United States, 1995
U.S. Release Date:
Theatrical Aspect Ratio:
Tom Hanks, Kevin Bacon, Bill Paxton, Gary Sinese, Ed Harris, Kathleen Quinlan
William Boyles Jr. and Al Reinert based on the book Lost Moon by Jim Lovell and Jeffrey Kluger
For those too young to recall the tragic events of November 22, 1963, one of the most stark and enduring images of a lifetime came on a frigid afternoon in January 1986 when the Space Shuttle Challenger blew up while skyrocketing heavenward. By that time, shuttle flights had become routine, and few gave much thought to the possibility of something going wrong. After the accident, NASA was forced to re-evaluate its plans while everyone who had watched considered their own mortality. Not since April of 1970 and Apollo 13 had the United States' space program encountered this kind of disaster -- except in that case, no lives were lost.
The Apollo program was first announced in 1961. The climax came on July 20, 1969, when Neil Armstrong stepped out of Apollo 11's lunar module and issued his famous quote. Nine months later, with astronauts Jim Lovell (Tom Hanks), Fred Haise (Bill Paxton), and Jack Swigert (Kevin Bacon) aboard, Apollo 13 left the launch pad. Since moonshots were now regarded as commonplace, none of the three networks chose to air Lovell's first broadcast to Earth, preferring instead the likes of I Dream of Jeannie (which, ironically, featured a strong fictional image of NASA). However, when an explosion left the crew with a dwindling oxygen supply and failing power, television took notice, as did the entire world. This is the story told by Ron Howard (Parenthood, Far and Away) in Apollo 13, his best movie to date.
Perhaps the most impressive feat of this film is sustaining white-knuckle tension even though the chain of events is well-known. The conclusion of the mission is a matter of recent historical record, yet recalling how it ends does nothing to lessen the excitement or dampen the emotional impact of several key moments. Such deft film making is a prime reason why Apollo 13 is an unqualified success.
It's not the only reason, however. During the 140-minute running time, we are essentially given three stories: the astronauts' struggle to stay alive, the controlled chaos at NASA as experts are forced to come up with unexpected solutions, and the trauma faced by the families of the men whose lives are in danger. With inserts of news footage from the time (much of which features Walter Cronkite), Apollo 13 attains a level of verisimilitude few current features can match.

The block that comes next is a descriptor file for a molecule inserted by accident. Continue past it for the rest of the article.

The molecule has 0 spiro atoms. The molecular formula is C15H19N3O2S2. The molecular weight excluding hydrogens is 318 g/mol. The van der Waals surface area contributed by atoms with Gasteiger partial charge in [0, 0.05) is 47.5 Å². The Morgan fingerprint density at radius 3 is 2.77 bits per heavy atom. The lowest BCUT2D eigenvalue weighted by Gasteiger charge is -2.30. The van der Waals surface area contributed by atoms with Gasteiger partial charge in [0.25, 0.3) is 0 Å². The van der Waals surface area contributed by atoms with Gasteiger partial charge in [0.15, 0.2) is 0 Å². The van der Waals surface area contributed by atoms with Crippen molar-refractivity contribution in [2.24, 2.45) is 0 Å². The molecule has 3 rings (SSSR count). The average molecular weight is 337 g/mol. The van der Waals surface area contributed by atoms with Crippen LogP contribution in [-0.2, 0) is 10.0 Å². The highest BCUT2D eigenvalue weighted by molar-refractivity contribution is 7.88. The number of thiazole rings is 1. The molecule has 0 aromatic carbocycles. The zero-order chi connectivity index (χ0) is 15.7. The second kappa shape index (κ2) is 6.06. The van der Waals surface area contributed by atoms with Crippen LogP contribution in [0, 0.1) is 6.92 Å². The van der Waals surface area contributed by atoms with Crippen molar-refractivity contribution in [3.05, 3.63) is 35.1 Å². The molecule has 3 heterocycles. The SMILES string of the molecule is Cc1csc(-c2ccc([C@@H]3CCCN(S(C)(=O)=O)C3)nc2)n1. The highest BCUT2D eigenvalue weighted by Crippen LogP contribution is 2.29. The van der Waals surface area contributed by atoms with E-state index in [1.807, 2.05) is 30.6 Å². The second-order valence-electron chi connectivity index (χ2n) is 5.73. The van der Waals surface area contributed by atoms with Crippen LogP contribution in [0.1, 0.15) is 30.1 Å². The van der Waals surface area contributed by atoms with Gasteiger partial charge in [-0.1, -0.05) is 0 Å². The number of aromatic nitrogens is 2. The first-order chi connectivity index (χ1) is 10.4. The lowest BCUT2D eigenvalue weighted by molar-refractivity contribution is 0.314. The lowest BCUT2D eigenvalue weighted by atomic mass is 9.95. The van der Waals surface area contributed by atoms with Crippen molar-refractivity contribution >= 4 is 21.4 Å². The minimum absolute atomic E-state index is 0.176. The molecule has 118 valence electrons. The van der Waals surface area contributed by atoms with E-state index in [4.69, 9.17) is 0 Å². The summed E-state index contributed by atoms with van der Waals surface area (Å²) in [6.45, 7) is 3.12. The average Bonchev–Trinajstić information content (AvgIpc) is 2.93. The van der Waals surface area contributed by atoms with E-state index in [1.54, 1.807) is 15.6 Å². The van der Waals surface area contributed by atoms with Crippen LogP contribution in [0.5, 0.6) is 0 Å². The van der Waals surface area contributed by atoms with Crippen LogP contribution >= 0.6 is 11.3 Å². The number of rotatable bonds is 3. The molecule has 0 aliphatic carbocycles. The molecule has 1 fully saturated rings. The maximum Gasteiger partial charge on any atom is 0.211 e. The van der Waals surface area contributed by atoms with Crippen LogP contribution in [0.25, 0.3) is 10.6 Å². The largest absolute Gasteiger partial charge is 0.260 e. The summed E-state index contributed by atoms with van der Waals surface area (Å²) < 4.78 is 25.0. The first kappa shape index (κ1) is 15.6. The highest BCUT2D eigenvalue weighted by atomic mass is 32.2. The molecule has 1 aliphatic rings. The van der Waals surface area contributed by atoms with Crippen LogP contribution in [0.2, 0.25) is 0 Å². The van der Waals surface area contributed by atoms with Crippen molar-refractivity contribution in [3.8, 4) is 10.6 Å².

Scientifically, Apollo 13 is accurate, even though at times things seem more like science fiction. Additionally, with a script that relies on Lovell's account, this movie takes fewer liberties with the facts than many other productions based on true events. Apollo 13 has tremendous appeal because the story is only 25 years removed from the nightly news, and many of the details still linger.
The effective, understated special effects never upstage any of the fine performances. All three actors playing the astronauts -- Hanks, Paxton, and Bacon -- have gotten under their characters' skins. Ed Harris exudes a palpable intensity in a supporting performance as Mission Controller Gene Kranz, the coordinator of the teamwork that goes into saving the space craft. Gary Sinese, reunited here with Forrest Gump co-star Tom Hanks, plays Ken Mattingly, the member of Lovell's team who, after being refused medical clearance to fly, plays a crucial role in the rescue.
Howard has a firm grasp on what he's attempting. The little details are all right. Among its many successes, Apollo 13 offers the simple wonder of taking the audience to a strange place. Many movies these days are content to tell a story mechanically, without actually transporting the viewer somewhere else. Not so here. We are with Lovell, Haise, and Swigert through every harrowing mile of their journey, and when Lovell dreams of setting foot on the moon, we understand his loss.
The villain here is the vastness of space -- an antagonist that refuses direct confrontation. There isn't a traditional bad guy to be found, but Apollo 13 needs no such useless embellishment. The basic human drama of the situation raises the heartbeat far more than all the explosions of Die Hard with a Vengeance or the contrived submarine warfare of Crimson Tide. Reality has a taste the likes of which fiction can rarely match. Those who recall that week in April 1970 will enjoy seeing the full story unfold; those who are too young to remember will get a feeling not only of what the individuals endured, but how the country as a whole reacted. While the events of this motion picture may depict NASA's finest hour, the release of Apollo 13 represents Ron Howard's.